The “doomsday” connotations around Svalbard may suggest that it will only become useful in the event of some far-off catastrophe, but it’s already had to be cracked open. When fallout from the Syrian war damaged the Aleppo seed bank in 2015, scientists had to open up Svalbard to retrieve the copies they left there for safekeeping.

Climate change threatens the ability of scientists to do that during future catastrophes. Leaking water from melting permafrost flooded the entryway to Svalbard in 2017, prompting a $13 million renovation to make the entryway waterproof. The seeds weren’t damaged that time — they’re housed behind another vault door deeper into the mountain — but the water damaged electrical equipment in the entryway, reported the local newspaper Icepeople.

Those renovations involved constructing a new waterproof concrete tunnel, moving electrical equipment to a different building, and digging channels to divert meltwater, CNN reports. In addition, “pipes containing a coolant were threaded through the soil, and a freezing mat laid on top of the tunnel to help the permafrost stay frozen.”

In other words, climate change is forcing us to artificially create the conditions that led us to build the Vault near the North Pole in the first place.



Melting permafrost has already flooded the entrance to Svalbard, prompting a $13 million renovation in 2018.

ArcticMelt2

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Re: International project "Ice memory"
« Reply #2 on: June 09, 2019, 01:23:09 PM »
Now ice cores are stored in scientific laboratories, where they can be destroyed at any time due to breakage of cooling equipment.

https://www.sciencemag.org/news/2017/04/unique-canadian-ice-core-collection-suffers-catastrophic-meltdown

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Unique Canadian ice core collection suffers catastrophic meltdown

A precious collection of ice cores from the Canadian Arctic has suffered a catastrophic meltdown. A freezer failure at a cold storage facility in Edmonton run by the University of Alberta (UA) caused 180 of the meter-long ice cylinders to melt, depriving scientists of some of the oldest records of climate change in Canada’s far north.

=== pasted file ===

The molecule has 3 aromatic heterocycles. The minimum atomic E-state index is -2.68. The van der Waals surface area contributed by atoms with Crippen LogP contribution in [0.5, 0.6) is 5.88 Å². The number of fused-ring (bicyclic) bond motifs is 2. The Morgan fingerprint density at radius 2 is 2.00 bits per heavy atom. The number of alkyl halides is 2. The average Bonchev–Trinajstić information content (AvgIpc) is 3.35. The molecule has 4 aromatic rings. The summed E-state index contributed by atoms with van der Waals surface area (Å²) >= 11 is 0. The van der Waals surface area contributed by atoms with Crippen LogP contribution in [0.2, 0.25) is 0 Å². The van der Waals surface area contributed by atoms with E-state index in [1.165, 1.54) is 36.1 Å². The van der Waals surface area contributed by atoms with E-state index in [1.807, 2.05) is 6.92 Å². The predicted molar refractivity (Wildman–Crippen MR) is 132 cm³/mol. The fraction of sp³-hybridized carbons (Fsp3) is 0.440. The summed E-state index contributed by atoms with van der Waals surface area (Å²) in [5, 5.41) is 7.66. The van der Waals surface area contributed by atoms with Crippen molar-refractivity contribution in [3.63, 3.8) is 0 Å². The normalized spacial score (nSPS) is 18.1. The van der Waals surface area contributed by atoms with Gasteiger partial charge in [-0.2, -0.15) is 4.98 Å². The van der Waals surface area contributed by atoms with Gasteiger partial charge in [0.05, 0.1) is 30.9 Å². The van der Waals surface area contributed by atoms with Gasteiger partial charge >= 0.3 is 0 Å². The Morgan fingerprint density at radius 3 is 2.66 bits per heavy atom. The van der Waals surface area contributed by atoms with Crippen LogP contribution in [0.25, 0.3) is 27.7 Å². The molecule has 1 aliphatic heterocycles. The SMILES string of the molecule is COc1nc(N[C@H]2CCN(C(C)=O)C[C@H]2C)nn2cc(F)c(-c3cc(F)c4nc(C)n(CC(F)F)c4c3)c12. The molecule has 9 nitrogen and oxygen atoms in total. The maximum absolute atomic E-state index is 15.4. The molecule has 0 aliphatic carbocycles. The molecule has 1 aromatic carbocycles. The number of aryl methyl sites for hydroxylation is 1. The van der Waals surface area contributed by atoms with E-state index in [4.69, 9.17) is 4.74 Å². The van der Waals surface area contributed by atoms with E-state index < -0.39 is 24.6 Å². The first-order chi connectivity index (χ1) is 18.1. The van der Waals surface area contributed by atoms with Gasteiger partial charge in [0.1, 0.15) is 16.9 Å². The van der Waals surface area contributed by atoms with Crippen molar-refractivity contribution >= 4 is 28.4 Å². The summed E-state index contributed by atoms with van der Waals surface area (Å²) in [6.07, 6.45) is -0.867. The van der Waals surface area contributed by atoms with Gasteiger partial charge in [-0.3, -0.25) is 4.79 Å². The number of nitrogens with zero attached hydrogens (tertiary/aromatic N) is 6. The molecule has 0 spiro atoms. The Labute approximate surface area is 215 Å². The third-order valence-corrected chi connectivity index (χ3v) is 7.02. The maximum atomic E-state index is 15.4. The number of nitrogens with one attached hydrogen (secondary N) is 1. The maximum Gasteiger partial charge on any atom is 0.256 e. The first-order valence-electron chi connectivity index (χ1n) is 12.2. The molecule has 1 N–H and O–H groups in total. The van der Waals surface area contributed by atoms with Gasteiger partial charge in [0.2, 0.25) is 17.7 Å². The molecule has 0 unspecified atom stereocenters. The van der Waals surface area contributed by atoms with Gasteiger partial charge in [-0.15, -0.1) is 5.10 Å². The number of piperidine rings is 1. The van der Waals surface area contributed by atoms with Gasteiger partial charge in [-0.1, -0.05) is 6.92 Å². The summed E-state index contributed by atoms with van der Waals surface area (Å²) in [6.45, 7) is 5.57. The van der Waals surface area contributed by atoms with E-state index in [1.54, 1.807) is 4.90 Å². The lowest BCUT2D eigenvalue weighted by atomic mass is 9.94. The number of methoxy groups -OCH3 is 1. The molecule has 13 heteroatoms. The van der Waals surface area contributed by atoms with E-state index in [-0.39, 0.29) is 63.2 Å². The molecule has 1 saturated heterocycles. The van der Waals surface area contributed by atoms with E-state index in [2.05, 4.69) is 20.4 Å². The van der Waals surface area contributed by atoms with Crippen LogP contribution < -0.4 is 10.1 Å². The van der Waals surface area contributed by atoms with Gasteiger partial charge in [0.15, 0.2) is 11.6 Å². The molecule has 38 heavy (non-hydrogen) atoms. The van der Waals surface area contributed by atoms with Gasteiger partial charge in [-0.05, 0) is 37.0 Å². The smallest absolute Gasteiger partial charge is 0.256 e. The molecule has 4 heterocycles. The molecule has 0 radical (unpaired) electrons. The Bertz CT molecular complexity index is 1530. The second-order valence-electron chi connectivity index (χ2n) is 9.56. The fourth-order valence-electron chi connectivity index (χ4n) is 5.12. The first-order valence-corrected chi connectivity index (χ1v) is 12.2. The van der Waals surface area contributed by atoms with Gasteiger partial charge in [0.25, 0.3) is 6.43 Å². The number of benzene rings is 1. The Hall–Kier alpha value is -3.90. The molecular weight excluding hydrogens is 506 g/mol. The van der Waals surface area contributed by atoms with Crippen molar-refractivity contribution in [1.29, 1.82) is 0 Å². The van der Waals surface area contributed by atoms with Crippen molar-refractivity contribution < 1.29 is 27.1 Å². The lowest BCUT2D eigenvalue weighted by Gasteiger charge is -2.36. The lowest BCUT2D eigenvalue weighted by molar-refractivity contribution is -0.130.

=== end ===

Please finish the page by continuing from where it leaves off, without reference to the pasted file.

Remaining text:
The 2 April failure left “pools of water all over the floor and steam in the room,” UA glaciologist Martin Sharp told ScienceInsider. “It was like a changing room in a swimming pool.”

The melted cores represented 12.8% of the collection, which held 1408 samples taken from across the Canadian Arctic. The cores hold air bubbles, dust grains, pollen, and other evidence that can provide crucial information about past climates and environments, and inform predictions about the future.

A precious collection of ice cores from the Canadian Arctic has suffered a catastrophic meltdown. A freezer failure at a cold storage facility in Edmonton run by the University of Alberta (UA) caused 180 of the meter-long ice cylinders to melt, depriving scientists of some of the oldest records of climate change in Canada’s far north.

The 2 April failure left “pools of water all over the floor and steam in the room,” UA glaciologist Martin Sharp told ScienceInsider. “It was like a changing room in a swimming pool.”

The melted cores represented 12.8% of the collection, which held 1408 samples taken from across the Canadian Arctic. The cores hold air bubbles, dust grains, pollen, and other evidence that can provide crucial information about past climates and environments, and inform predictions about the future.

The storage facility is normally chilled to –37°C. But the equipment failure allowed temperatures to rise to 40°C, melting tens of thousands of years of history. Among the losses: some of the oldest ice cores from Mount Logan, a 5595-meter-high mountain in northern Canada. “We only lost 15 meters [of core], but because it was from the bottom of the core, that’s 16,000 years out of the 17,700 years that was originally represented,” Sharp says.

Scientists also lost 66 meters of core from Baffin Island’s Penny Ice Cap, which accounts for 22,000 years—a quarter of the record. That leaves “a gap for the oldest part, which is really the last glaciation before the warming that brought us into the present interglacial,” Sharp says.

The collection—officially known as the Canadian Ice Core Archive — has a complicated history. Many of the cores were collected in the 2000s, flown to Whitehorse, Yukon Territory, and then trucked nearly 5500 kilometers to the Ice Core Research Laboratory at the Geological Survey of Canada in Ottawa. After the federal government shifted its research priorities, the collection was orphaned and recently moved to the Edmonton lab.

Replacing the lost cores would be difficult, Sharp says. Each would cost between $500,000 and $1 million to replace, because of the difficult logistics associated with operating in the remote Arctic.